For a few smoke-filled seconds Karl Wallinger is difficult to see in this small airless room three floors up in suburban London, W10. Then through the haze of his cigarette smoke he emerges like some satiated Cheshire cat. Grinning.
This is the day Wallinger has set aside to talk some about the new World Party album Bang!, and as chief Party member who writes, sings, arranges and most often plays everything, he can, with justification, adopt the stroppy attitude of some cheeky fourth former from the bottom class who’s sharp and knows it.
But he’s a likeable smart alec whose music has assimilated the essence of Britpop. His exceptional and essential Goodbye Jumbo of three years ago was, in the words of Mat Smith in a recent Melody Maker, “a record so intimate you could almost feel the warmth of it on the back of your neck.”
But if the lustrous, Beatles-inspired melodies and clever lyrical referencing of Goodbye Jumbo allowed it to be called “the first important album of the decade” (Smith again) and acknowledged as best album of 1990 by Q magazine, then Bang! “explores its own terrain without the walking frame of the 60s,” according to Wallinger.
He grins knowingly.
He’s on to his stuff . . . . yours too if you were going to try to nail him as just another Britpop Beatles‘ copyist . . . and delivers his bit in landslides of upper-crust polysyllables and parody accents which slip from Prince Charles (“my dear boy”) to Mick Jagger’s mock-Cockney.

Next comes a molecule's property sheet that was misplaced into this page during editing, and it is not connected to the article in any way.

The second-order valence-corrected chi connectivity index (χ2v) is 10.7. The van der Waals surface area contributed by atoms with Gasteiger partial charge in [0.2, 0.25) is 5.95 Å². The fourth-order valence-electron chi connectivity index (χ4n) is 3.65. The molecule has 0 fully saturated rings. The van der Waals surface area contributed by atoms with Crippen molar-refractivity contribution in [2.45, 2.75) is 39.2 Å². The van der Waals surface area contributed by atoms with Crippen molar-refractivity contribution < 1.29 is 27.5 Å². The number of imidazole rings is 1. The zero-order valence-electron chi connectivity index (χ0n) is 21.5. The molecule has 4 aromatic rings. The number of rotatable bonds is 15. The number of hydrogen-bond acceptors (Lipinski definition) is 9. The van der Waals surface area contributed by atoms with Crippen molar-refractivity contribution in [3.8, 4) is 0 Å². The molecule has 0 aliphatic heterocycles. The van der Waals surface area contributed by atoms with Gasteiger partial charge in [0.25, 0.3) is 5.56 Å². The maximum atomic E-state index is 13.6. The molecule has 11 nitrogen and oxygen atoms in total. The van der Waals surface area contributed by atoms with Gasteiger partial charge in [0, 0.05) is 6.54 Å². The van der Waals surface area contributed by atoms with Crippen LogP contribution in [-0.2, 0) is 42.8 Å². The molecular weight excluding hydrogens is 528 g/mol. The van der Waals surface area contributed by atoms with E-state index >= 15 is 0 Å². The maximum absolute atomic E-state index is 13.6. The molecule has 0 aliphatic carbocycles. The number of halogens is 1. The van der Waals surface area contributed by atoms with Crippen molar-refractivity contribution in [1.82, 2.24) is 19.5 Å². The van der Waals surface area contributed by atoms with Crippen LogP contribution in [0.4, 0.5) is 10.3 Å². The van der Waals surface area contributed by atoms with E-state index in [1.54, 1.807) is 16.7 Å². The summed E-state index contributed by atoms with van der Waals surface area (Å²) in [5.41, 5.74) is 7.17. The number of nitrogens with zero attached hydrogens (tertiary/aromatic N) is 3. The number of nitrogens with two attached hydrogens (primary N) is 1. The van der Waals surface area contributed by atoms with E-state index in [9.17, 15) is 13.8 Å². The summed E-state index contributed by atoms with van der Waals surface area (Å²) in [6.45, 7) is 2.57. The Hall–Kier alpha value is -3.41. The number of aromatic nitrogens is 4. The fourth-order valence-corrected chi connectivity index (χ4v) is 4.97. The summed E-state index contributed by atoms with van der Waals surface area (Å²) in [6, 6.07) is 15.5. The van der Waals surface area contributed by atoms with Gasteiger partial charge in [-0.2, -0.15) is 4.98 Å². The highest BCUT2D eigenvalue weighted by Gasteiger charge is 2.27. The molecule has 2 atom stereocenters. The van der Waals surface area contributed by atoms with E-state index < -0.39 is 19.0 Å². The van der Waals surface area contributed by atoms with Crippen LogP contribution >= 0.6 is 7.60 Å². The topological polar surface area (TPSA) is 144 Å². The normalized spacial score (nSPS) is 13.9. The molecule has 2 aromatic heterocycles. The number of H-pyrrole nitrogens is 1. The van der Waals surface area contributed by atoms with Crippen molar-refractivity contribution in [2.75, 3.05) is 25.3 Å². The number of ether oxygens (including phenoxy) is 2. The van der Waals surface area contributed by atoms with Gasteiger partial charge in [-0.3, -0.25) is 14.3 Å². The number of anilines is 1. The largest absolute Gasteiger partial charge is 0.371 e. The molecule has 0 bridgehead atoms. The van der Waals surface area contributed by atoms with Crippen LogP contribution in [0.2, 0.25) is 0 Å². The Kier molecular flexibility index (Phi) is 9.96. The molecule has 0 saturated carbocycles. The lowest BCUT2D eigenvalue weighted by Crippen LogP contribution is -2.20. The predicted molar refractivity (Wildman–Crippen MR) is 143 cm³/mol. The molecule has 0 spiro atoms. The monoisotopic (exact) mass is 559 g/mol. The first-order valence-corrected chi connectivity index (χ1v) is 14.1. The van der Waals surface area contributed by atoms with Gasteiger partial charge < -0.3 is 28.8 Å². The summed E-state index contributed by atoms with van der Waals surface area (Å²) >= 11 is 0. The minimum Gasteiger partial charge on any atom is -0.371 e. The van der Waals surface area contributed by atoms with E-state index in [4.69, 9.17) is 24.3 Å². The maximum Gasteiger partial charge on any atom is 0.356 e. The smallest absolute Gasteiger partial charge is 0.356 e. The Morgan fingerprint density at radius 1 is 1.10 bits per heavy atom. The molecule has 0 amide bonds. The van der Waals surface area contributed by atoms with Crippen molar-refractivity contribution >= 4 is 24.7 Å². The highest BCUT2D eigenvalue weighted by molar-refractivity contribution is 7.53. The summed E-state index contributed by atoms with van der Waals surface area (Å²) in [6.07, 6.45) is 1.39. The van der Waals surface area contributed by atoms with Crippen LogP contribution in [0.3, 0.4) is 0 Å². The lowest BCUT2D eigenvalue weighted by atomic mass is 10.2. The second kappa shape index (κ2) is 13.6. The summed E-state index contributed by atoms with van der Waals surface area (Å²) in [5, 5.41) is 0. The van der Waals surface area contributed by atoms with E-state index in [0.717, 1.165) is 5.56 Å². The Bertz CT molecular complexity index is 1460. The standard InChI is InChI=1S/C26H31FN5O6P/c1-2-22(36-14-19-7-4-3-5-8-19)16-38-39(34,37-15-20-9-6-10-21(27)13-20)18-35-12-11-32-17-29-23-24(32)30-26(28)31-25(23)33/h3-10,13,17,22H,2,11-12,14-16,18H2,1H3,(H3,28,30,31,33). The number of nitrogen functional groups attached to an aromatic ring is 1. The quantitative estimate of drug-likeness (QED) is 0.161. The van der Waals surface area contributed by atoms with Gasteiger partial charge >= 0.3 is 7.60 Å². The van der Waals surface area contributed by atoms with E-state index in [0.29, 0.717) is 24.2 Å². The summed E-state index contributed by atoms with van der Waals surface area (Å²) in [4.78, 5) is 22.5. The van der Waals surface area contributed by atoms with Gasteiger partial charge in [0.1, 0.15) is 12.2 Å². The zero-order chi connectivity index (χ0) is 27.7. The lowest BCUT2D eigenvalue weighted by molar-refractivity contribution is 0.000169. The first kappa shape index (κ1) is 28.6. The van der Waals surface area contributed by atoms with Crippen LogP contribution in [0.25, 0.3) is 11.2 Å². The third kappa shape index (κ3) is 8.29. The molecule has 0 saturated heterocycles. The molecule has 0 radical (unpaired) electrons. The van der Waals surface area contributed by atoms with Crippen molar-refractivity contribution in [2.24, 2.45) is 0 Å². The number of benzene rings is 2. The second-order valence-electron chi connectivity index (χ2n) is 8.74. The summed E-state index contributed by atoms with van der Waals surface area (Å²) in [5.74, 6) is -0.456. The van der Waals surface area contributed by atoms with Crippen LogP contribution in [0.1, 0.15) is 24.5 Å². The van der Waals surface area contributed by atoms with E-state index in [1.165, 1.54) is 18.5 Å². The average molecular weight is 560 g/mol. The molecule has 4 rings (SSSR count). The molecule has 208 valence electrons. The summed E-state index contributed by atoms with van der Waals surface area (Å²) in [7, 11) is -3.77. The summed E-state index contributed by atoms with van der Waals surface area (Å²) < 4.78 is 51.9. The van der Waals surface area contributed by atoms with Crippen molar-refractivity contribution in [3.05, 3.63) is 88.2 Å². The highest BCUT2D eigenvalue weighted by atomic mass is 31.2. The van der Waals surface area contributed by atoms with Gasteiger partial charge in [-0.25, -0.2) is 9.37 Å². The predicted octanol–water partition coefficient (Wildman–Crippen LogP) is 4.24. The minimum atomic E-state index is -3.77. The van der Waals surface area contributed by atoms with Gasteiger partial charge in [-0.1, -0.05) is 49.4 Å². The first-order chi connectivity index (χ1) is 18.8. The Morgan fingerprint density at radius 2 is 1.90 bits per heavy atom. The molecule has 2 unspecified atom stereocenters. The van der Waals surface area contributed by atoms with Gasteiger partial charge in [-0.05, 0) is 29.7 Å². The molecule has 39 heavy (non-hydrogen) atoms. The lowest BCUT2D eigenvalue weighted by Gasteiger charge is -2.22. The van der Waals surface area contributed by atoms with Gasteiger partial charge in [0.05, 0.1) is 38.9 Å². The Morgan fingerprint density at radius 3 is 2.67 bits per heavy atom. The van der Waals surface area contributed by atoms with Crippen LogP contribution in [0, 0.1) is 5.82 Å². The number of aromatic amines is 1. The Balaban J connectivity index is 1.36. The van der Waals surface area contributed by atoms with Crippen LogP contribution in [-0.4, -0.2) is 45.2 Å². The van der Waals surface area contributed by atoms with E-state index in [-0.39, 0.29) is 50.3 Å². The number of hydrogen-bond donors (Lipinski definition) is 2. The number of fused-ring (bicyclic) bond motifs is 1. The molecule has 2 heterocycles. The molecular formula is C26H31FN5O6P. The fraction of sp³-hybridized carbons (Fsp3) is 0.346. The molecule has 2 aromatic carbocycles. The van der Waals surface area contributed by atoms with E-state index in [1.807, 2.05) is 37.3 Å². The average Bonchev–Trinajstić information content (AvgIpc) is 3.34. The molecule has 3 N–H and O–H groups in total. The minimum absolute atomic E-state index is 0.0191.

And although he can seem smart to the point of arrogance, he possesses a keen engaging wit, believes musicians “take themselves far too seriously, dear boy” and says he is quite content to simply get on and do World Party whether it gets any attention or not.
“As long as we live to fight another day,” says Prince Charles using the royal plural, “and we can buy another reel of tape for the studio, then it doesn’t really matter if the world gets it or not. It’s just a bunch of songs, really,” he says with a disingenuous grin.
But it’s more than that and he knows it.
So does Jane Berk, vice-president of marketing at Chrysalis, his record company.